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The Phenomena of People

I do not have a river story for you this week, but I had a visit from a good friend from Bellingham and our reunion reminded me of one of the other reasons I have persevered with this little cottage industry.

I wrote a story a few years back titled "Why I (Continue to) Raft" and the gist of that column was that I realized how much I enjoyed getting people out on the water and watching the transformation.  It ended with the brief tale of my very young nephew from Dallas who floated the Skagit and - at first - was terrified of the moving, darn-cold-if-you're-from-Texas water.  And, despite being on a trip surrounded by a large Y group of boisterous Northwesterners who could not get enough of swimming, it appeared he would endure the trip and be ecstatic to see the takeout and a warm, dry car.

When we were halfway down the river, his entire attitude did an about face.  And by the time we hit the takeout he WAS ecstatic, but not about being finished and back to dry land.  He was ecstatic about his experience.

I love experiencing that joie de vivre with clients and students and new guides.  I don't believe I will ever get enough of those revelatory expressions.

But the other thing I love is getting to know people.

The width and breadth of experiences of the people who I have come to know through their brief stints as river guides is phenomenal.  The Orion guide pool, stretching back through the decades and all the way to the present, is a phenomenal, eclectic collection of talent and skills and attitudes and life experiences that I do not believe I would ever have come in contact with if I had chosen any other means of making a living.

And y'all are everywhere.

I was in downtown Olympia at a off-brand coffeehouse catching up with Dyana Fiediga, a few months after sharing a boat with her in Peru on the Rio Maranon, when in walks Randy Stocker whom I had not seen in ages.  And though the encounter seemed almost magical, as it is with all old friends, it was as if no span of time lay between us.

We chatted amiably for five to ten minutes when we could easily have whiled away the rest of the afternoon laughing and reminiscing.

I was driving the Orion bus to the Tieton when I pulled into the rest area just north of Selah and before I could make my way to the bathroom, Therese Harrild pulled in figuring there just might be a chance she knew someone driving those white rigs.  Though I had not seen Therese since the '80s she was a friendly face with a friendly smile and our banter was natural and easy.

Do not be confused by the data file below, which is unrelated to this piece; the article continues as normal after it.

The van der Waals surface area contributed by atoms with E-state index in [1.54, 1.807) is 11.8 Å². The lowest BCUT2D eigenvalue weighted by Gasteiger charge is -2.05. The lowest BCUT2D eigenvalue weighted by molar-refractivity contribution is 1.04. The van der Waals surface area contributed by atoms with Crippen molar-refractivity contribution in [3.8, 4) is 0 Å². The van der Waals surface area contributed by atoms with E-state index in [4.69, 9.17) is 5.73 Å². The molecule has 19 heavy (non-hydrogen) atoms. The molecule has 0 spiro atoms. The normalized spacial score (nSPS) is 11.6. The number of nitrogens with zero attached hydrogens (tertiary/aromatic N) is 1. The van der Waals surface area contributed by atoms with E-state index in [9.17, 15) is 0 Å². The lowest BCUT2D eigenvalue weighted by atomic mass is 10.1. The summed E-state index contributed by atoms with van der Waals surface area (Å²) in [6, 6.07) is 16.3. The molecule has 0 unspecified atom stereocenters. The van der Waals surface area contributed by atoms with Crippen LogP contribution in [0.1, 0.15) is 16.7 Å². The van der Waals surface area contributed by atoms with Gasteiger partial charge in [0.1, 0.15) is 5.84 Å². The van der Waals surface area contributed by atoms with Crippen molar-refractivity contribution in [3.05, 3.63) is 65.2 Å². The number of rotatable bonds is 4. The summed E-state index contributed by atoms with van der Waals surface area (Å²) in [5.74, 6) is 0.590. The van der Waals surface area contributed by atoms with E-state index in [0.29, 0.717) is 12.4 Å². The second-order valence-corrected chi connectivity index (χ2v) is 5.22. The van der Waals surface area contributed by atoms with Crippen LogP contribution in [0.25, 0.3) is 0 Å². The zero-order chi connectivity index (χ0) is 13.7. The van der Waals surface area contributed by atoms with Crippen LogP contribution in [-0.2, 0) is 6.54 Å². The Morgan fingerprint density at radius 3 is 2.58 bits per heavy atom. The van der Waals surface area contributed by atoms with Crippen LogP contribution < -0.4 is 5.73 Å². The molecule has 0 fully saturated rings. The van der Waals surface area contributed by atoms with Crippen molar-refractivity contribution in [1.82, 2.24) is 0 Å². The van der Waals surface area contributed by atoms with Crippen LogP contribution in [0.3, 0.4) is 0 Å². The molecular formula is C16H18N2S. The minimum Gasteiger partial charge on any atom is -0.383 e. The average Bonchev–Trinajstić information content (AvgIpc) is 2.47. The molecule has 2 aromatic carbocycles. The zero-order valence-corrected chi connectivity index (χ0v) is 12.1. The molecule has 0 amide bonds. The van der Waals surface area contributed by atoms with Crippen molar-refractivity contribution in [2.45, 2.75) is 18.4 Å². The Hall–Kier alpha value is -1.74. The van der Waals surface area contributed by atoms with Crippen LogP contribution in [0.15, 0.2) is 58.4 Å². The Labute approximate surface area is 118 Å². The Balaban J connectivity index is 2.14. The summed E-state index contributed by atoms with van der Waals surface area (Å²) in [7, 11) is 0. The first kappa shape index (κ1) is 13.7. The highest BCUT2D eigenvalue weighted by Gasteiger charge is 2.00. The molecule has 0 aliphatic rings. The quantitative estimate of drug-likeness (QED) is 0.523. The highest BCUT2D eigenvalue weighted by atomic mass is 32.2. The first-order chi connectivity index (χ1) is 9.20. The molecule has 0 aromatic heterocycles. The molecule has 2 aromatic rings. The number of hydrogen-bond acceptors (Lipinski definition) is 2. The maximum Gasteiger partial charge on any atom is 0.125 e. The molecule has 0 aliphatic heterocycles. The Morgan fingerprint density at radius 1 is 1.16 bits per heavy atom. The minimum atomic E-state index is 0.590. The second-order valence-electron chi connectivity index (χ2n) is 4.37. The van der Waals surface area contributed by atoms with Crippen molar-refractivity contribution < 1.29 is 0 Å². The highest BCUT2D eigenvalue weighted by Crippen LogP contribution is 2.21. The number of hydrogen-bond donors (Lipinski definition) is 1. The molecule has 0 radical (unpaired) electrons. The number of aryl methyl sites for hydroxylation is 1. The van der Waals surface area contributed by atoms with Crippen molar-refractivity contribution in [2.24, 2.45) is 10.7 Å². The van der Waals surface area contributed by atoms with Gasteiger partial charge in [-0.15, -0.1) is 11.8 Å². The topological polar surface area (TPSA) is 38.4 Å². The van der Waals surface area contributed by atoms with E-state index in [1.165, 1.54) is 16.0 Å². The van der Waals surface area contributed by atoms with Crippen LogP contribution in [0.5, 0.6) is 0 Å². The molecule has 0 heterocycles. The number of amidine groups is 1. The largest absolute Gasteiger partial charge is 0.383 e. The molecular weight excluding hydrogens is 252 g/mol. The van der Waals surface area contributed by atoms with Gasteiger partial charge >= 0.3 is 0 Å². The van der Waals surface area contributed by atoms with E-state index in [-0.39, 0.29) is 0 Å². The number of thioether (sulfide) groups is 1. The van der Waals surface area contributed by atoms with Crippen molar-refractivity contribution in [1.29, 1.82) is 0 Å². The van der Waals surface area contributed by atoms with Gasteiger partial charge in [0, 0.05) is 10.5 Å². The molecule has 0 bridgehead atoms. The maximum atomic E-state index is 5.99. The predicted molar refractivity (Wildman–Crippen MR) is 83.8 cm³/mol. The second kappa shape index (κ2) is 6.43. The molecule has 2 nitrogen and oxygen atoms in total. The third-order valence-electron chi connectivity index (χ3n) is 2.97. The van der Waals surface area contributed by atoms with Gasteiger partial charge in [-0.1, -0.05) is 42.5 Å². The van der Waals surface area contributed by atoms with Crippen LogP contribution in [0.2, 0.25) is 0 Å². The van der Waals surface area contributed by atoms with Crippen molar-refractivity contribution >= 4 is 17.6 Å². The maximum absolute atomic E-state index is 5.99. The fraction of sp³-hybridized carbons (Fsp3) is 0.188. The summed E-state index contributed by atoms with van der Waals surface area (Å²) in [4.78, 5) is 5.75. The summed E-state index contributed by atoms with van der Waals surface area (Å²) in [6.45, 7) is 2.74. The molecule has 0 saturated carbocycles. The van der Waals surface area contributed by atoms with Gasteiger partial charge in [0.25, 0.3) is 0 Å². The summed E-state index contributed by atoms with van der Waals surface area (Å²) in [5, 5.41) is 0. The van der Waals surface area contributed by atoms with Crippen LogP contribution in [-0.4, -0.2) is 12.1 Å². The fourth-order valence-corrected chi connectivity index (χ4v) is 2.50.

Nowadays she occupies her time driving buses for Metro and, though I have never taken her up on the offer she made to moonlight for Orion, it was generous of her to mention it.

Last May I was hanging out in the middle of the Puget Sound in a white raft with the logo prominently splashed across the front during the Shell No protests and - the next thing I know - Danny Geiger has paddled up alongside us in his canoe to say hello.  I have not seen Danny since he officiated Jeremy and Lachovia's wedding in Leavenworth but we may as well have been back on the bus headed to Costa Rica, doing orangutan imitations on the roof rack and making ceviche from scratch.

Earlier in the day, I had been maneuvering the truck and trailer into position to offload the boats at a West Seattle boat launch, when a motorcycle cop from SPD sauntered up only to give me a good-natured nudge and a big hug.  I had been braced for a clash with authority and instead I was treated to the warmest smile you'll ever see from a police officer and an encounter that genuinely made my morning.

It was Carol Castellani.  Hard nosed on her 'day job' escorting President Obama and keeping order where there is little, but a cupcake when you've seen her scrambling in the middle of the night to keep herself dry from an unexpected Grand Canyon thunderstorm.

Another coffeehouse - this time on Capitol Hill in Seattle - another Orionite.  There I was at Victrola's whiling my time away making up stuff to write about when I look up to see Chris Pratt at the counter.  I don't recall the last time I saw Chris - perhaps on the Selway trip I just recently wrote about - but I thoroughly enjoyed running into him and being brought up to speed on some consequential life changes.

I love connecting.  I love reconnecting.

One of the things I have always treasured is the somewhat random occurrences of these connections and reconnections.  Greg Chapman stopping by on his way to California via Pullman.  Jerry Baird checking in after coming down from Bamfield on Vancouver Island.  Julie Ann Porter-Scott making the effort to 'pass through' Leavenworth when she was visiting Seattle.  Charley and Cindy and Linda and Ed inviting me to dinner at their rental cabin.  Dyana asking me to lunch on her way to Portland.

My life is richer due to all of these interactions and intermingling stories.

And in several days, once another guide training begins in earnest, it will be richer and deeper still.

Consider this my deepest thanks to you all.

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